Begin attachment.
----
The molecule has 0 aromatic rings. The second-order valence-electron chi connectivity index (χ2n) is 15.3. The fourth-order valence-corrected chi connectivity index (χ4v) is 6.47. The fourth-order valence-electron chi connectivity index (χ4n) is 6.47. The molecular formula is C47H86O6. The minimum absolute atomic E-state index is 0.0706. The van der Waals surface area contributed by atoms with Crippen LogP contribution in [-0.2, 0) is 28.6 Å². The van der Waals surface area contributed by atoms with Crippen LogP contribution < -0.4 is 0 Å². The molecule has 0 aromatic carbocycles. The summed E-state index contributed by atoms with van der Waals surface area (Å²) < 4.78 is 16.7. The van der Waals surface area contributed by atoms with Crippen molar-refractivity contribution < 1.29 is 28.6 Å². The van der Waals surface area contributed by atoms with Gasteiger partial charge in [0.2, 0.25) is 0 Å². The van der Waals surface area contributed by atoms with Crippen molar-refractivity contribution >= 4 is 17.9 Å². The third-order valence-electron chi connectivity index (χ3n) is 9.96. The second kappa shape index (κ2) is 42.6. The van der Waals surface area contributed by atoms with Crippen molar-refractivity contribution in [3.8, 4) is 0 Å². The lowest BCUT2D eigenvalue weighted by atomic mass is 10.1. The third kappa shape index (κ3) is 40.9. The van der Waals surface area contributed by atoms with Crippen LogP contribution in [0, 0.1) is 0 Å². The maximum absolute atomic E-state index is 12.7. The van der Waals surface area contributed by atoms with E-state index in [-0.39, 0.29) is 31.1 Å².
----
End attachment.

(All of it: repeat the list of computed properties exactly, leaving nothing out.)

The molecule has 0 aromatic rings. The second-order valence-electron chi connectivity index (χ2n) is 15.3. The fourth-order valence-corrected chi connectivity index (χ4v) is 6.47. The fourth-order valence-electron chi connectivity index (χ4n) is 6.47. The molecular formula is C47H86O6. The minimum absolute atomic E-state index is 0.0706. The van der Waals surface area contributed by atoms with Crippen LogP contribution in [-0.2, 0) is 28.6 Å². The van der Waals surface area contributed by atoms with Crippen LogP contribution < -0.4 is 0 Å². The molecule has 0 aromatic carbocycles. The summed E-state index contributed by atoms with van der Waals surface area (Å²) < 4.78 is 16.7. The van der Waals surface area contributed by atoms with Crippen molar-refractivity contribution < 1.29 is 28.6 Å². The van der Waals surface area contributed by atoms with Gasteiger partial charge in [0.2, 0.25) is 0 Å². The van der Waals surface area contributed by atoms with Crippen molar-refractivity contribution >= 4 is 17.9 Å². The third-order valence-electron chi connectivity index (χ3n) is 9.96. The second kappa shape index (κ2) is 42.6. The van der Waals surface area contributed by atoms with Crippen molar-refractivity contribution in [3.8, 4) is 0 Å². The lowest BCUT2D eigenvalue weighted by atomic mass is 10.1. The third kappa shape index (κ3) is 40.9. The van der Waals surface area contributed by atoms with Crippen LogP contribution in [0, 0.1) is 0 Å². The maximum absolute atomic E-state index is 12.7. The van der Waals surface area contributed by atoms with E-state index in [-0.39, 0.29) is 31.1 Å².